Imagination is intrinsic to our inner lives. You could even say that it makes up a ‘second universe’ inside our heads. We invent animals and events that don’t exist, we rerun history with alternative outcomes, we envision social and moral utopias, we revel in fantasy art, and we meditate both on what we could have been and on what we might become. Animators such as Hayao Miyazaki, Walt Disney and the people at Pixar Studios are masterful at imagination, but they’re only creating a public version of our everyday private lives. If you could see the fantastic mash-up inside the mind of the average five-year-old, then Star Wars and Harry Potter would seem sober and dull. So, why is there so little analysis of imagination, by philosophers, psychologists and scientists?
Apart from some cryptic passages in Aristotle and Kant, philosophy has said almost nothing about imagination, and what it says seems thoroughly disconnected from the creativity that artists and laypeople call ‘imaginative’.
Aristotle described the imagination as a faculty in humans (and most other animals) that produces, stores and recalls the images we use in a variety of mental activities. Even our sleep is energised by the dreams of our involuntary imagination. Immanuel Kant saw the imagination as a synthesiser of senses and understanding. Although there are many differences between Aristotle’s and Kant’s philosophies, Kant agreed that the imagination is an unconscious synthesising faculty that pulls together sense perceptions and binds them into coherent representations with universal conceptual dimensions. The imagination is a mental faculty that mediates between the particulars of the senses – say, ‘luminous blue colours’ – and the universals of our conceptual understanding – say, the judgment that ‘Marc Chagall’s blue America Windows (1977) is beautiful.’ Imagination, according to these philosophers, is a kind of cognition, or more accurately a prerequisite ‘bundling process’ prior to cognition. Its work is unconscious and it paves the way for knowledge, but is not abstract or linguistic enough to stand as actual knowledge.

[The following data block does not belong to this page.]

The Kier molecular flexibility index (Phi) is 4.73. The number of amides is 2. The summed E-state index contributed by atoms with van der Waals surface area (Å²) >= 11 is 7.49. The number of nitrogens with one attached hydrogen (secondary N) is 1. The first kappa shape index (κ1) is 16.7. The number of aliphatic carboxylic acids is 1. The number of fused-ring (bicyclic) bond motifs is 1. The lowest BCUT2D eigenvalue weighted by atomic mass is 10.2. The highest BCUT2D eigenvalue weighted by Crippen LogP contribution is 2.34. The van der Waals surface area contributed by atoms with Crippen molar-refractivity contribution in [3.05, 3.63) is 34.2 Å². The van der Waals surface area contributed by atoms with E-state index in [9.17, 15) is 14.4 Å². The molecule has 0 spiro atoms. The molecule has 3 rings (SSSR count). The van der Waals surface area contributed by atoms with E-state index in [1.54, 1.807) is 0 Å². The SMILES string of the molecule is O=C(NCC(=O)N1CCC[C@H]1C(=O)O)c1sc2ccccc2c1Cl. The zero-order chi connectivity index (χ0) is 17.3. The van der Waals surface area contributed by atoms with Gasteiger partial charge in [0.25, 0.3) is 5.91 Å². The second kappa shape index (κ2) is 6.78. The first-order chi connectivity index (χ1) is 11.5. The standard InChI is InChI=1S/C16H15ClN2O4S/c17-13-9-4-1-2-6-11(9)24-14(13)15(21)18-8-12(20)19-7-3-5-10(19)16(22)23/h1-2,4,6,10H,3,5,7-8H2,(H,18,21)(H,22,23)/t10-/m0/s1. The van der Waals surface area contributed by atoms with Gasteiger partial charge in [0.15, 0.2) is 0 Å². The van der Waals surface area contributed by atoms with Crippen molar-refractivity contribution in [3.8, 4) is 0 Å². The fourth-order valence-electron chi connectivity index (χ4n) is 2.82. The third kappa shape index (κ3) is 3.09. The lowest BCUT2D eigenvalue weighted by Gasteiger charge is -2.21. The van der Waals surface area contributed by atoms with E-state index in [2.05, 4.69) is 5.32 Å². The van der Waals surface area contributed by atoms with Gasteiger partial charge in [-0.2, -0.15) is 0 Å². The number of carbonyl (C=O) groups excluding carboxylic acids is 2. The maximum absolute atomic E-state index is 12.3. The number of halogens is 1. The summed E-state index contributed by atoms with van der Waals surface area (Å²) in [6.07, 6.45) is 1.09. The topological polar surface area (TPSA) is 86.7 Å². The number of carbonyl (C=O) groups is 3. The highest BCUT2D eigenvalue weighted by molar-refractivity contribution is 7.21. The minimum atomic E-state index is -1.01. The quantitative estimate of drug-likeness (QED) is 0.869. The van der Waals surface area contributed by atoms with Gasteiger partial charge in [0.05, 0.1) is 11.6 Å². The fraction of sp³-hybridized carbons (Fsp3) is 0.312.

This rather mechanical approach to the imagination is echoed in more recent computational and modular theories of the mind, according to which human thinking is packaged by innate processors. The American philosopher Denis Dutton, for example, argued in The Art Instinct (2009) that landscape paintings are popular because they trigger an innate instinctual preference for distant scouting positions in our ancestors, who were evaluating the horizon for threats and resources. That view – dominant in contemporary evolutionary psychology – seems very far away from the artist’s or even the engineer’s view of creative imagination.
It is perhaps unsurprising that philosophers and cognitive theorists have a rather arid view of the imagination, but our everyday ideas about the imagination are not much better. Following the Greeks, we still think of our own creativity as a muse that descends upon us – a kind of spirit possession or miraculous madness that flooded through Vincent van Gogh and John Lennon, but only trickles in you and me. After the great Texas guitar improviser Stevie Ray Vaughan died, Eric Clapton paid tribute by describing him as ‘an open channel … music just flowed through him’.